Apps, Random Therapy Ideas, Worth Every Penny

Squiggles App!

As they say in the adorable little intro video: “A squiggle can be lots of things…like spaghetti, or cotton candy, or a cloud!”  I really really REALLY love this app.  It’s easy, bright, colorful, and super fun.  Plus, there’s no real right or wrong when you’re drawing a squiggle, so kids of all ages and abilities can play!  Here’s the run-down:

WHAT IS IT?

Squiggles is an interactive app that uses the basic concept of a squiggle to animate all kinds of objects.  You get to choose your “page.” The page might have cars on a road, sheep in a field, rockets in space, fish in the ocean, etc.  For each page, you are prompted to draw squiggles somewhere to make the objects DO something.  For example, when you draw squiggles coming out of the back of the cars and then press the “go” button, they come to life and drive along the road.  When you draw squiggles to be the waves in the ocean picture and then press the “go” button, the fish swim around!  You can even choose your colors and/or textures for your drawing tool or add a variety of stickers to your page.

(the random animals in this shot are examples of the “stickers” you can add)

(The more fish you cover with your squiggle-waves, the more that will swim when you hit “go”)

WHY IS IT SO COOL?

  • GREAT for teaching cause and effect: draw squiggles where you are prompted to put them, press “go,” and…viola!…the objects DO something fun!
  • you can target colors and shapes, since you aren’t limited to only drawing squiggles.
  • the available pages/scenes all utilize common objects, which make great vocab words for building lexicons (or be crafty and pick out scenes with target sounds for articulation kiddos).
  • AWESOME for targeting verbs or verb-ING phrases.  Ask your kiddo to tell you what’s happening when they press “go:” the car is driving, the fish are swimming, the rocket is flying, etc.

HOW MUCH IS IT?

Great News!  This app is $free.99.  That’s right, FREE!  So hurry to the app store and download it today!

I hope you have as much fun with my newly discovered squiggles gem as I do 🙂

Advertisements
Articulation Therapy, Random Therapy Ideas

ArticPong

OK, so for all of you out there who are thinking to yourselves…”this looks an awful lot like that game I used to play in college, except we weren’t filling the cups with target articulation words…” YOU WOULD BE RIGHT.  The inspiration for this activity did, in fact, come from my undergrad college days, but I can assure you that it’s a killer activity for your artic clients to get their repetitions for lots of great sound practice.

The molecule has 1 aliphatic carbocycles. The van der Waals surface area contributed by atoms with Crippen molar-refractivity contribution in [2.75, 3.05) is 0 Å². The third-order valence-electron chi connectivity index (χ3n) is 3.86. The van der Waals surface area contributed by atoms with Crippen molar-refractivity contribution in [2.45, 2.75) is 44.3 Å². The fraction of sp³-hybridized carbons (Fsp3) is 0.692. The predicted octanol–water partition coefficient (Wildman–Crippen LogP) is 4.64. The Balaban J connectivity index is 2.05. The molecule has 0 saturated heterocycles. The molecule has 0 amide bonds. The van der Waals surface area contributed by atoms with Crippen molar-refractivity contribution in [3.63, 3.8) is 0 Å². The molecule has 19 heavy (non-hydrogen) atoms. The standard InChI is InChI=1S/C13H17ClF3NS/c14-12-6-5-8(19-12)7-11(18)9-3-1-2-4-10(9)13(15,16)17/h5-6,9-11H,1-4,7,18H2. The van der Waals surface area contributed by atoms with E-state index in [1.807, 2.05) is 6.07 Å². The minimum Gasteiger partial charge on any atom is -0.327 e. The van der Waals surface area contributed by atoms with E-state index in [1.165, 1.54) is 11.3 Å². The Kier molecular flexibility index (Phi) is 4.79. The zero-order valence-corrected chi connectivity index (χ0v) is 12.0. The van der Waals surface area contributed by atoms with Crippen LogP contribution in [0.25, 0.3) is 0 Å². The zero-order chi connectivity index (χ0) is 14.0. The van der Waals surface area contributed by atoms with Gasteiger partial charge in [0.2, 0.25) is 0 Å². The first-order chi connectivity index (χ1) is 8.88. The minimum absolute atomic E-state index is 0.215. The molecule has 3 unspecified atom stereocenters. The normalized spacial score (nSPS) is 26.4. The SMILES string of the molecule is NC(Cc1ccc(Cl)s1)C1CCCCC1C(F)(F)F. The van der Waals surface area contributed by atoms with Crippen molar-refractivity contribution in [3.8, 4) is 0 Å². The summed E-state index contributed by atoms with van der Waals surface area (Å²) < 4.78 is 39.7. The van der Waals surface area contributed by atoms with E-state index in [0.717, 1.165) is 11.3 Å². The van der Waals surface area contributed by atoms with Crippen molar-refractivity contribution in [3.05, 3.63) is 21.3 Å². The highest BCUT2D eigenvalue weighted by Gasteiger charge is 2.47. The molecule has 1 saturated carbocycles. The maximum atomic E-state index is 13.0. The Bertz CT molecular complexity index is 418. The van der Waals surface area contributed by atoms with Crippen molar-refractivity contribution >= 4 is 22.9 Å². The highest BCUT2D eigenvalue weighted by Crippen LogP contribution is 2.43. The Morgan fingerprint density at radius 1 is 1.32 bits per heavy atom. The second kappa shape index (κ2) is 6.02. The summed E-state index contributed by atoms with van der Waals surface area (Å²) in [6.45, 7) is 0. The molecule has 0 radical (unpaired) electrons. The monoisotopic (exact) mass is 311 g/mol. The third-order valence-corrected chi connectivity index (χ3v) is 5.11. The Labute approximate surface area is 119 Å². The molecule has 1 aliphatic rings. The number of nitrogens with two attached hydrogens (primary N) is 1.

The game is easy.  Here’s what you’ll need to get started:

  • big plastic cups (red or blue, although the red ones were just a bit…too…college party for me)
  • a pingpong ball (or a giant pom pom; basically just something that can be thrown, but isn’t heavy enough to knock the cups over)
  • target words/syllables/etc. to place inside each cup

Set your cups up in whatever configuration you’d like (you can mix it up each time so the game stays interesting and challenging for your kiddo).  I chose to do a classic beer artic-pong pyramid configuration.  Then, stick a target word (or two or three) in the bottom of each cup.  I made a few cups “special” by putting M&Ms in them too, so he would get a fun little surprise once in a while.

Have your kiddo throw the pingpong ball from behind a set line, and have him/her say whatever word(s) are in the cup that the ball lands in!  The game will get harder as more and more cups are taken away.  SO, your client will love being challenged and you’ll love all the practice they’re getting in!

That’s the whole shabang!

Random Therapy Ideas

Build A Sentence…LEGO STYLE!

I love legos, you love legos, and guess what?  Pediatric clients LOVE legos.  So why not make legos your tool for building better grammar and better sentences?  Here’s an easy way to effectively bring a favorite activity into your next therapy session for kiddos working on sentence structure.

Getting Ready (subject + verb + adjective + object sentence): Before you begin your session, choose 4 colors to function as your “parts of speech” categories.  You will need at least one basic-size duplo lego (these are the big legos like the yellow one below, not the itty bitty ones) in each color with a velcro piece on the side + one of the large, flat ground/foundation pieces that generally serves at the base of any lego project (like the green one below):

       +          = READY!

Each color of your regular-size duplos will represent one of the parts of speech: (i.e. green = subject, black = verb, yellow = adjective, and red = object). You could certainly add more colors for additional categories if you want more complexity.  Bring a selection of words on small cards (with a velcro piece on the back) that fit into each of these categories.  You might have 5 for each part of speech when you first start out:

  • Subjects: She, He, Johnny, Doggie, Mom
  • Verbs: eats, drinks, makes, finds, wants
  • Adjectives: hot, little, fuzzy, shiny, bubbly
  • Objects: soup, juice, slippers, toys, cookies

GO: The game involves asking your kiddo to velcro the appropriate part-of-speech-card to its corresponding colored lego, and then to build a grammatically correct sentence with those legos.  You can begin to add in articles, additional descriptors, and even punctuation as they improve in their sentence-building skills!  The more complex the sentence, the more your client gets to build!  Maybe you could even work up to a multi-sentence tower/castle/etc. as they improve and you get more creative!

If you’re not ready to work on sentences, use this idea with an easier linguistic level: put one letter on each duplo to build a word, or even use this technique within a minimal pairs activity!  No matter what you end up targeting, your kiddo is sure to love the chance to “build” their skills with legos 🙂

A Good Laugh

SLPs Really DO Facilitate Academics!